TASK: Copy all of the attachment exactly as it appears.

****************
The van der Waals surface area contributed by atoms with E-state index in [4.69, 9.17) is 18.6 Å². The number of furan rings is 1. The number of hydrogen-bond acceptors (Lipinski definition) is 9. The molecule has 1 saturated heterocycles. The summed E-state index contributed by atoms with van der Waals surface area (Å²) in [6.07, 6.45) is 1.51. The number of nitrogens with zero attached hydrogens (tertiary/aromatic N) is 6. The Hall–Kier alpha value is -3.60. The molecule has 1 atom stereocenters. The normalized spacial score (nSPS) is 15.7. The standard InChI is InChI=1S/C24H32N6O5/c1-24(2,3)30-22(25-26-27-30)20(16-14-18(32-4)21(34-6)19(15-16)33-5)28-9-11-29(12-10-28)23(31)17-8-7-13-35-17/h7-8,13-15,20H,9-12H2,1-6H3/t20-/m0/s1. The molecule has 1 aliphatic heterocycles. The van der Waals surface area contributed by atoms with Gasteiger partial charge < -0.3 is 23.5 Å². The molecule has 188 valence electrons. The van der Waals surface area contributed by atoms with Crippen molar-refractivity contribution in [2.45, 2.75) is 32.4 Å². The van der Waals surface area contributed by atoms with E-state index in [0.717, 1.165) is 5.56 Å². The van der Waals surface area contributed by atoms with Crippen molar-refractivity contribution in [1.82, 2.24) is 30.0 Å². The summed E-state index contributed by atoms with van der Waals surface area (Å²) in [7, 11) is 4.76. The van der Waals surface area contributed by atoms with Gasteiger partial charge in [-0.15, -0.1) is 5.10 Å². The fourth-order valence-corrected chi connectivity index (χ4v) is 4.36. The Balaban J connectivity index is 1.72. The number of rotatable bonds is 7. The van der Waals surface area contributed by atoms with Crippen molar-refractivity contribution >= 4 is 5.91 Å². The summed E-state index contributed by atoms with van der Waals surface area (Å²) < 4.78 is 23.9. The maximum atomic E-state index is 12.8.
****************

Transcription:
The van der Waals surface area contributed by atoms with E-state index in [4.69, 9.17) is 18.6 Å². The number of furan rings is 1. The number of hydrogen-bond acceptors (Lipinski definition) is 9. The molecule has 1 saturated heterocycles. The summed E-state index contributed by atoms with van der Waals surface area (Å²) in [6.07, 6.45) is 1.51. The number of nitrogens with zero attached hydrogens (tertiary/aromatic N) is 6. The Hall–Kier alpha value is -3.60. The molecule has 1 atom stereocenters. The normalized spacial score (nSPS) is 15.7. The standard InChI is InChI=1S/C24H32N6O5/c1-24(2,3)30-22(25-26-27-30)20(16-14-18(32-4)21(34-6)19(15-16)33-5)28-9-11-29(12-10-28)23(31)17-8-7-13-35-17/h7-8,13-15,20H,9-12H2,1-6H3/t20-/m0/s1. The molecule has 1 aliphatic heterocycles. The van der Waals surface area contributed by atoms with Gasteiger partial charge < -0.3 is 23.5 Å². The molecule has 188 valence electrons. The van der Waals surface area contributed by atoms with Crippen molar-refractivity contribution in [2.45, 2.75) is 32.4 Å². The van der Waals surface area contributed by atoms with E-state index in [0.717, 1.165) is 5.56 Å². The van der Waals surface area contributed by atoms with Crippen molar-refractivity contribution in [1.82, 2.24) is 30.0 Å². The summed E-state index contributed by atoms with van der Waals surface area (Å²) in [7, 11) is 4.76. The van der Waals surface area contributed by atoms with Gasteiger partial charge in [-0.15, -0.1) is 5.10 Å². The fourth-order valence-corrected chi connectivity index (χ4v) is 4.36. The Balaban J connectivity index is 1.72. The number of rotatable bonds is 7. The van der Waals surface area contributed by atoms with Crippen molar-refractivity contribution >= 4 is 5.91 Å². The summed E-state index contributed by atoms with van der Waals surface area (Å²) < 4.78 is 23.9. The maximum atomic E-state index is 12.8.